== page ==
Also, the NBI study was peer reviewed by researchers from EPA, Pacific Northwest National Lab, and UC Berkeley, and none of them objected to this comparison. USGBC claims that other researchers who have since done further analysis using the data corroborate their approach as well. The NBI study used the median value rather than the mean, and compared it to the CBECS average for all existing buildings, to show that the LEED buildings use 24% less energy (69 divided by 91). I think that they could have just as easily have used the mean excluding the high-energy buildings (68) and gotten nearly the same result.
They did go much further, comparing building types in the LEED set with comparable buildings in the CBECS set, and found that the LEED buildings outperformed the CBECS buildings in every category except labs. (There is no category for labs in CBECS, but by any measure LEED labs aren't performing very well.) In the case of offices, the most common building type in both data sets, the median LEED buildings use 33% less than the CBECS average. Even without the labs and data centers the LEED buildings may be unfairly handicapped, because CBECS includes a lot of warehouses and vacant buildings, which use relatively little energy. But NBI chose not to adjust for that difference.
Gifford raises some other questions about the study, most notably the suggestion that the buildings for which actual data was provided likely performed better than those who couldn't or chose not to provide data. Given that 552 projects were contacted but data was only included from 121, this skepticism appears justified.
Frankel responds that at least some of those who supplied data had no idea how good or bad it was. (In one extreme case he contacted the owner right away to alert them to an energy hemorrhage.) He also notes that half of the 552 wanted to provide data, but some were rejected for various technical reasons, such as not having a full 12 months of data, or being located outside the U.S. Finally, they used statistical methods to test for this bias, but that's going over my head again.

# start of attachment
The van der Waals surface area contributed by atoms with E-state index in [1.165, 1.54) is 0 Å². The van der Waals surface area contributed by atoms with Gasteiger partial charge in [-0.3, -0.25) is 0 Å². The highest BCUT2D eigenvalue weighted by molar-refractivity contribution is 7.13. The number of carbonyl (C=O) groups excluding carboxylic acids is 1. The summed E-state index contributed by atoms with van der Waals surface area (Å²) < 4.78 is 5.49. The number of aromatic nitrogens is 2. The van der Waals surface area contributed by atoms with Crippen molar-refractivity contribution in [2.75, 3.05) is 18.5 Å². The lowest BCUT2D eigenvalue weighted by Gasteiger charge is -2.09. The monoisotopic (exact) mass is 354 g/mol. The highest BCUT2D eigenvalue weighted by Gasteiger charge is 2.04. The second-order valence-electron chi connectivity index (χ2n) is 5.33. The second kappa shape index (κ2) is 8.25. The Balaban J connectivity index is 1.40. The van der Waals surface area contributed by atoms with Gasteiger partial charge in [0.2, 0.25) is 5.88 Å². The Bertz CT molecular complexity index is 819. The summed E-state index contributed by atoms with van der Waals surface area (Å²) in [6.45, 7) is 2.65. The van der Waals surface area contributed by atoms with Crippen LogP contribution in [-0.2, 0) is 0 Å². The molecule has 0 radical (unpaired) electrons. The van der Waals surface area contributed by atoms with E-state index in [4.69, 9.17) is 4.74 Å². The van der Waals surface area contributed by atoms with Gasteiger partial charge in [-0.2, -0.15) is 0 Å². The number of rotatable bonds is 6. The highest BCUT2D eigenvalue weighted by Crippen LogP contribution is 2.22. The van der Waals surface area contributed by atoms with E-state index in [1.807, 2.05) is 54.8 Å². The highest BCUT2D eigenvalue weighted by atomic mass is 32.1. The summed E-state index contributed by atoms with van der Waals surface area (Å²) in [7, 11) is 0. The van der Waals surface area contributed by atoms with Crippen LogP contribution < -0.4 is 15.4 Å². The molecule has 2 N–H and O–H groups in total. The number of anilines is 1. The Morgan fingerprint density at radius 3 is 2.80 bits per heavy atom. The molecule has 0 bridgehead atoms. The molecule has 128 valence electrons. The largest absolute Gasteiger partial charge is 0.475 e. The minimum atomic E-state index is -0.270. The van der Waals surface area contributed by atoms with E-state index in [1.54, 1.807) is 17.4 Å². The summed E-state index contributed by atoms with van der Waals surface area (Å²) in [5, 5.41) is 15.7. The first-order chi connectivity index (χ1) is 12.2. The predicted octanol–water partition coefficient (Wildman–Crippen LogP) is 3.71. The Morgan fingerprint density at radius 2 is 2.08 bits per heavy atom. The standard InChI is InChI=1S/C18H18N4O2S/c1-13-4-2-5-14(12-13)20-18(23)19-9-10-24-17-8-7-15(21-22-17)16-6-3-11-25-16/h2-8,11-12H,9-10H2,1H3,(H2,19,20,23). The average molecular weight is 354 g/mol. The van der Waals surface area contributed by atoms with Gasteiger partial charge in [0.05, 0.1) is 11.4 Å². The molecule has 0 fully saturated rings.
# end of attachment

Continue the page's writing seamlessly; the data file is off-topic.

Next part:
In the end, I'm not entirely convinced on this one. Self-selection may have skewed the LEED results, at least a little. NBI's own responses to Gifford's challenges are posted here. Gifford doesn't raise the problem of first-year weirdness, although he does mention later in the paper that actual data should only be collected from year two of occupancy and beyond.
First-year data is often abnormally high, because systems haven't been fine-tuned. But it can also be low, if the building wasn't fully occupied for the entire year. I don't know how many of the 121 buildings in the study provided year-one data.
After attacking the NBI study on some good and some not-so-good grounds, Gifford gets back to addressing the core problem of predicted versus actual energy performance. On this front, he suggests that LEED plaques should be removable, and that someone should actually remove them if a building fails to live up to its promised performance.
That idea came up at early LEED meetings I attended, but was eventually abandoned as impractical. Gifford has an intriguing fall-back suggestion — rather than reward points based on predicted energy use, he suggests that mechanical system peak capacity would be a better indicator of performance. He doesn't propose how the baseline for that metric should be determined, however.
It's too bad that Gifford concentrated so much on attacking the study, because it's a distraction from the more important points he makes about how LEED is being misused. The good news is that LEED insiders share many of those same concerns, and are working on them. Everyone agrees that it's the actual performance, not the prediction, that really matters, and that more has to be done to improve that actual performance.